1, 2 Cor: "to [the] church [of] God existing in (1722) Corinth" (strange -- Paul uses the same locational greeting for both; is that a sign of forgery?)
Gal: "to the churches [of] [the -- 3588] Galatia"
Phil: "to all the saints in Christ Jesus being in (1722) Philippi"
In this, Galatians is unique, but is closer to the greetings of 1-2 Thes than the four other epistles Ehrman counts as genuine (1-2 Ths lack "the" -- #3588).
Why the variance? Does it really matter? No. As it is, we have such a small sample size for Paul's writings (whether we accept just the 7 Ehrman regards as genuine, or all 13) that it is ridiculous to draw any conclusions based on this, especially since a church would obviously be both "in" and "of" a city. Obviously, Paul is able to use the same locational greeting for two epistles to the same city (Corinth). So, Ehrman's argument is merely egregious nitpicking.
Unique Words and Phrases. Next, Ehrman cites a series of phrases unique to 1-2 Thes. I'll note again for the record that this disappears as a problem if Silas or Timothy did the writing, but even allowing for Paul to do so doesn't serve Ehrman's purposes.
Let's first give some examples from those offered by Ehrman:
work of faith (1Thes 1:3, 2 Thes 1:11)
which know not God (1 Thes 4:5, 2 Thes 1:8)
direct (1 Thes 3:11, 2 Thes 3:5)
The answer to all of those Ehrman gives is, quite frankly, "So what!" Even all of Ehrman's examples together result in something of virtually no statistical significance. Moreover, the same routine can be played with 1 and 2 Corinthians, which Ehrman takes as Pauline:
divided (Gk: merizo) (1 Cor 1:13, 7:17, 34; 2 Cor. 13). It is also found in Rom 12:3, but one of Ehrman's examples from Thes is also found in Phil 4:3, so he's clearly allowing himself some leeway.
wisdom Found numerous times in 1 Cor and 2 Cor 1:12. It is found plenty of times in Ephesians and Colossians, but since Ehrman rejects those as non-Pauline, by his own logic, this one must count.
mighty/strong Found a few times in 1 Cor, and in 2 Cor 10:10; otherwise not in the Pauline corpus.
testimony 1 Cor 1:6, 2:1; 2 Cor 2:12 -- also found in 2 Thes and the Pastorals, but since Ehrman does not regard those as genuine, they do not count.
trembling 1 Cor 2:3, 2 Cor 7:15; also found in Ephesians, which does not count, and once in Philippians, which is allowed by Ehrman's method.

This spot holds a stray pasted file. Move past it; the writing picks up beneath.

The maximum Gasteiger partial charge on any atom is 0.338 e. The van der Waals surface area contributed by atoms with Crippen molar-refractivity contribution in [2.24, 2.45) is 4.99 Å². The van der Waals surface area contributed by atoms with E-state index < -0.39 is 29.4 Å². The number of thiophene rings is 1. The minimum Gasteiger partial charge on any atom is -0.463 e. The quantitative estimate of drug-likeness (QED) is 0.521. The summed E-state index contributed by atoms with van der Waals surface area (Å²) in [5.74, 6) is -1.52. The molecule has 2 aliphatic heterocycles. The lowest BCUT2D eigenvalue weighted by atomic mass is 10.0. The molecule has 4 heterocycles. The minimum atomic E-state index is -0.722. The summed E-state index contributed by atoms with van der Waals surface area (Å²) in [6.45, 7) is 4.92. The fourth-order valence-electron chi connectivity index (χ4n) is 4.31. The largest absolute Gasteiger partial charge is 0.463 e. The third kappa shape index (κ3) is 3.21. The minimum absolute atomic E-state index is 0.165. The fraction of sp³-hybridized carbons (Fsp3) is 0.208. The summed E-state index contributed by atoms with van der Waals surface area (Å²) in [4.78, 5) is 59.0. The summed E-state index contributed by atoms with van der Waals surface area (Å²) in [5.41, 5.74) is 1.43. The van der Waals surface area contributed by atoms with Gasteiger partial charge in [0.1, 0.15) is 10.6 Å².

That is just the first two chapters of 1 Corinthians, and I selected likely words at random. Now, Ehrman claims there is no such phenomenon as this in 1 and 2 Corinthians, but he overstates his case in summary, claiming there are examples of "sequences of nine, ten or more words" in 1 and 2 Th. The only example he gives of that length comes from the introduction and closings, which, as stated, is a special case; nearly all of his examples consist of one or two words. However, this is very easy to explain even so as it simply proves (tongue in cheek) the person who forged 2 Corinthians was not as skilled as the one who forged 2 Thessalonians.
So, in the end, "So what" is all the answer needed; however, we can take that further by exposing the bankruptcy of Ehrman's methodology with some questions and points.
· What if these words or phrases, like "work of faith" was simply language adopted or specially used by the Thessalonian church, part of its unique in-group language?
· How can these usages be deemed significant unless it is shown that these words and phrases ought to have been used in other places in Paul’s writing as well?
· Ehrman's greatest difficulty, however, is a lack of imagination. He asks if it is "likely that Paul remembered to the very word what he said at times in his earlier letter," including what Ehrman takes to be "off-the-cuff comments and expressions." The answer to that, despite what Ehrman thinks, is that yes, it is very likely Paul (or any author) remembered such things, and this would be the case even if Paul had not made a copy for his own records and reference. As an ancient writer in an aural society, Paul would have carefully crafted his work for aural presentation, such that it amounted to him rehearsing a speech. I myself find that I can remember substantial portions of speeches and talks I have rehearsed, certainly more than sufficiently to recall unique words and phrases.
Ehrman neglects the simple point that in an oral-based society, the function of memory was critical, and it would have been no chore at all for the author (Paul or whoever) to bring to their recollection certain words and phrases from their prior epistle. Indeed, the examples Ehrman gives are in accord with the literary practice of mimesis (e.g., Tacitus using the same word (trunci) in different accounts, once to refer to the trunks of bodies, the other to refer to the trunks of trees). The practice of mimesis required authors to recover -- by memory -- words and phrases from older works and reuse them in new and creative ways. Given that 1 Thes is exceedingly short by any standard, the real question is, how can Ehrman NOT think that Paul could remember such things? It is, actually, because Ehrman erroneously regards the composition as being "off the cuff", which is not an adequate description of the composition of ancient literature.
Other than that, there’s more of the usual: Ehrman once again goes cock of the walk when it comes to alleged problems with eschatology; it’s all an issue preterism would band-aid for him if he could find the first aid kit. We can expect critics to have their usual celebration over CF, but as is the case with so many other works, it's just more of the same wooden thinking by a scholar who still hasn't escaped his fundamentalist past.